Turns out, he was thinking of having a significant portion of his upcoming film animated.

There’s a little Glengarry Glenn Ross in there, always in sales mode. That what it takes to survive in animation. In all film production, actually.

We thought the idea was great. I went to my Junior Prom with a Buddhist, I went to hers with a broken leg and elbow. If that’s not a deep, personal connection to the subject matter…

Over the course of a few weeks we did some design experimentation. We looked to Matisse and Picasso’s later drawings (in particular his illustrations for Aime Cesaire’s “Lost Body”) as inspiration.

The final designs have evolved from here. In the upcoming weeks, we plan on making a few posts to give some insight into the production process. We’re still in throes of this film, so far we’re pretty happy with it.

Hopefully, you’ll all find these posts enlightening.

Monday, September 14, 2009

End of the Hill

Mike Judge created a remarkable piece of television.

In some ways, "King of the Hill"'s success comes from the process of animation.

The television "sitcom" has devolved into a lowly, despicable form. Cliché writing and a glorification of crassness as evidenced in the proliferation of the "vulgaratti" on the airwaves and in the newspapers. Impossibly good looking women suffering the foibles of oafish husbands who can't fight back the laughter from their own jokes.

The voice performances of "King of the Hill" were pitch-perfect. The acting, instead of being handicapped by low quality Korean contractors, became more alive through their understatement.

Beyond that, this was a show written with care. While it may have begun as a sort of lampoon of suburban Texas everyman Hank Hill the stories quickly evolved into a sympathetic well rounded character. His wife Peggy displayed the faults and peculiarities of a flesh and bones mother.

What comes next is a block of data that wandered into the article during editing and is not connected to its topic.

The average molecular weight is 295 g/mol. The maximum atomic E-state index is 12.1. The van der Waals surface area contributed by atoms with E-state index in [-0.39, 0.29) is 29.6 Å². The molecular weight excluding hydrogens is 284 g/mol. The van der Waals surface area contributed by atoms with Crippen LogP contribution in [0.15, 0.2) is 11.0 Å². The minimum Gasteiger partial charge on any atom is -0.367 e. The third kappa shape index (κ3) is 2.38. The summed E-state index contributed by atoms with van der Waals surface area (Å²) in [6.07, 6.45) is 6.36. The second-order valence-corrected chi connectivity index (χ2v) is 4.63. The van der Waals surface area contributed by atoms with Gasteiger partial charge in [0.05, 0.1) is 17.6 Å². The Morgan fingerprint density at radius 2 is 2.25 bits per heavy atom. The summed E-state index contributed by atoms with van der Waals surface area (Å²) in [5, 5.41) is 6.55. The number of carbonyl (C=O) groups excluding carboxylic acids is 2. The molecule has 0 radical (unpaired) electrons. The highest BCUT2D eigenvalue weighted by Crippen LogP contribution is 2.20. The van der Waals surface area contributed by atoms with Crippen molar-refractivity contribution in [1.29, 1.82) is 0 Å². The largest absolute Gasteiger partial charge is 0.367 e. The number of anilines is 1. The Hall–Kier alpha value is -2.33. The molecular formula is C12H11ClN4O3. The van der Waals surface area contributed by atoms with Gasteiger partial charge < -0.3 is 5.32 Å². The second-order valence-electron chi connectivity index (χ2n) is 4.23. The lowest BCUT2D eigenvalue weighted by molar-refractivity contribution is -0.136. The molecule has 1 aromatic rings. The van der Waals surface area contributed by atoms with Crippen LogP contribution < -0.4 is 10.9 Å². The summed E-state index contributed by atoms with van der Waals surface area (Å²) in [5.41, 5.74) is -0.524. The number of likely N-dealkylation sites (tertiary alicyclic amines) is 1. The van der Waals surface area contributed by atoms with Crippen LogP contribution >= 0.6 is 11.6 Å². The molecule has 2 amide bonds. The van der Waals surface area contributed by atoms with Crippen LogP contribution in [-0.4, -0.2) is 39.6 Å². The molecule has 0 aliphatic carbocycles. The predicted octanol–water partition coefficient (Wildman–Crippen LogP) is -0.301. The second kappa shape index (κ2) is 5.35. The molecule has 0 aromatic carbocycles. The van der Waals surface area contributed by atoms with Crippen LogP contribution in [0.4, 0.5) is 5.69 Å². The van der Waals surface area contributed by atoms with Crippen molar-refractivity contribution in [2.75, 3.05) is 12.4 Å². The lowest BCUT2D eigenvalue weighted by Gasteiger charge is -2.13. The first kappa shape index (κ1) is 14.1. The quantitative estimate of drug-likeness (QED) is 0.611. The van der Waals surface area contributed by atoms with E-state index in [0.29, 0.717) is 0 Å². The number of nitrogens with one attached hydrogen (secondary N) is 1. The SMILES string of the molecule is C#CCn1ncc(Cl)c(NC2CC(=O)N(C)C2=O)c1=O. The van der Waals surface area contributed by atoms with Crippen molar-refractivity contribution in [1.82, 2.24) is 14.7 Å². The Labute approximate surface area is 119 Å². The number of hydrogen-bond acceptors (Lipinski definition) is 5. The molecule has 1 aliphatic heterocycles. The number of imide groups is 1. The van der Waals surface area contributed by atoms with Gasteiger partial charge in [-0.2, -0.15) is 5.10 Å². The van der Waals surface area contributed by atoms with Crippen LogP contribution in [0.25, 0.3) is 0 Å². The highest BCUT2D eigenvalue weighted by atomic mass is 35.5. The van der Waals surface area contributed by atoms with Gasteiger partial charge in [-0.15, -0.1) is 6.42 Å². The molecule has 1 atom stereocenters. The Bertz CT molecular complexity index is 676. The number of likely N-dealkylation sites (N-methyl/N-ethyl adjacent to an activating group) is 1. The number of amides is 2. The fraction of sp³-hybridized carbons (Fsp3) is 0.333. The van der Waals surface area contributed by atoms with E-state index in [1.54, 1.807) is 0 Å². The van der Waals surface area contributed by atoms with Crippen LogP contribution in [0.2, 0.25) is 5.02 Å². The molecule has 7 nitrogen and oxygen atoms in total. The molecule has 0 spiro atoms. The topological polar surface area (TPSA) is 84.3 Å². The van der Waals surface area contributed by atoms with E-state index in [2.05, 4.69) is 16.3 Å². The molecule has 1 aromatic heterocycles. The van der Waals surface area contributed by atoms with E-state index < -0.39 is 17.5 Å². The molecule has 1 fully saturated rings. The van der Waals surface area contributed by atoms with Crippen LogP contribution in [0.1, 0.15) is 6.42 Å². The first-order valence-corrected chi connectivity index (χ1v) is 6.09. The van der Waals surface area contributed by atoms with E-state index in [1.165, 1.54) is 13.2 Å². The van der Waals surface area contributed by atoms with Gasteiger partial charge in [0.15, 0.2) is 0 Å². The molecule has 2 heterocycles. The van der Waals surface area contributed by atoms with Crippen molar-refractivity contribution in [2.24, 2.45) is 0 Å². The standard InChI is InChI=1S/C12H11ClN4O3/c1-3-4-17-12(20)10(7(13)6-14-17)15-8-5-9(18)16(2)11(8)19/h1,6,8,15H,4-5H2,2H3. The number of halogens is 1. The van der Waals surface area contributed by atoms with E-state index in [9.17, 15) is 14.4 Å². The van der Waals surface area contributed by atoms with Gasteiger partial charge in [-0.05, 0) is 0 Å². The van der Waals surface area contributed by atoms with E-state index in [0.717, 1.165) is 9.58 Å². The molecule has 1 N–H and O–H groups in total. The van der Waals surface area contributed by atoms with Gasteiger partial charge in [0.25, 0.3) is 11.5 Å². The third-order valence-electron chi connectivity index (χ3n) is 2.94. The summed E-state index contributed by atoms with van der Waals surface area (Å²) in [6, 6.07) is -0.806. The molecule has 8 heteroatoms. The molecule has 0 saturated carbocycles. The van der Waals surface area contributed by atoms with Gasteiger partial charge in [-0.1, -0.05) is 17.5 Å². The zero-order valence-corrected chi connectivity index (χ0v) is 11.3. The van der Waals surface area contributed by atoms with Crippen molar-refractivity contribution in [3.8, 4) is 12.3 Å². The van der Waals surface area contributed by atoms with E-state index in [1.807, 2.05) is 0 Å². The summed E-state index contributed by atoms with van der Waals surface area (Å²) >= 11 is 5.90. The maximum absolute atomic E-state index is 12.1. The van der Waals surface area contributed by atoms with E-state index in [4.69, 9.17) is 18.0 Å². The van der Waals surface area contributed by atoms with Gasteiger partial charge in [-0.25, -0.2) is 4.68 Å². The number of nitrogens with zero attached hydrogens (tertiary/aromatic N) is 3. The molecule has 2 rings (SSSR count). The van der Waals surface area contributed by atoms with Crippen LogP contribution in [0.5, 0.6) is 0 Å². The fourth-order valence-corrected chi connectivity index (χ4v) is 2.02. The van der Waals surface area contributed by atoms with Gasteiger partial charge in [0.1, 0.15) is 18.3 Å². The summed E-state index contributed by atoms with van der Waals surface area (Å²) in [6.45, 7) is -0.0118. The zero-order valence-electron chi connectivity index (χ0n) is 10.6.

Fittingly, last night's final two episodes focused on the father/son relationship between Hank and Bobby. Being human, at its core, is about connecting with others. "King of the Hill" created cartoon characters that were more real, more human than just about any other comedy on television.

Sunday, September 13, 2009

Body Goes Forward Before The Leg Picks Up

Our well-laid plan of publishing the notes from Tissa's class in sequence has already run afoul.

I've just learned that May 28 occurs prior to June 18, so there was at least one set of notes that should have preceded our last post.

Step 1 of a walk. Work with a spacing map. Of course! Something they never teach in school -figure it out before you draw it.

Which brings me to my next rant as well as the next set of notes -the exposure sheet.

Maybe we do things strangely, so maybe it's just us. We've worked with young graduates from just about every major art/animation school on the East Coast. To a person we've always had to train them in basic animation practice and nomenclature.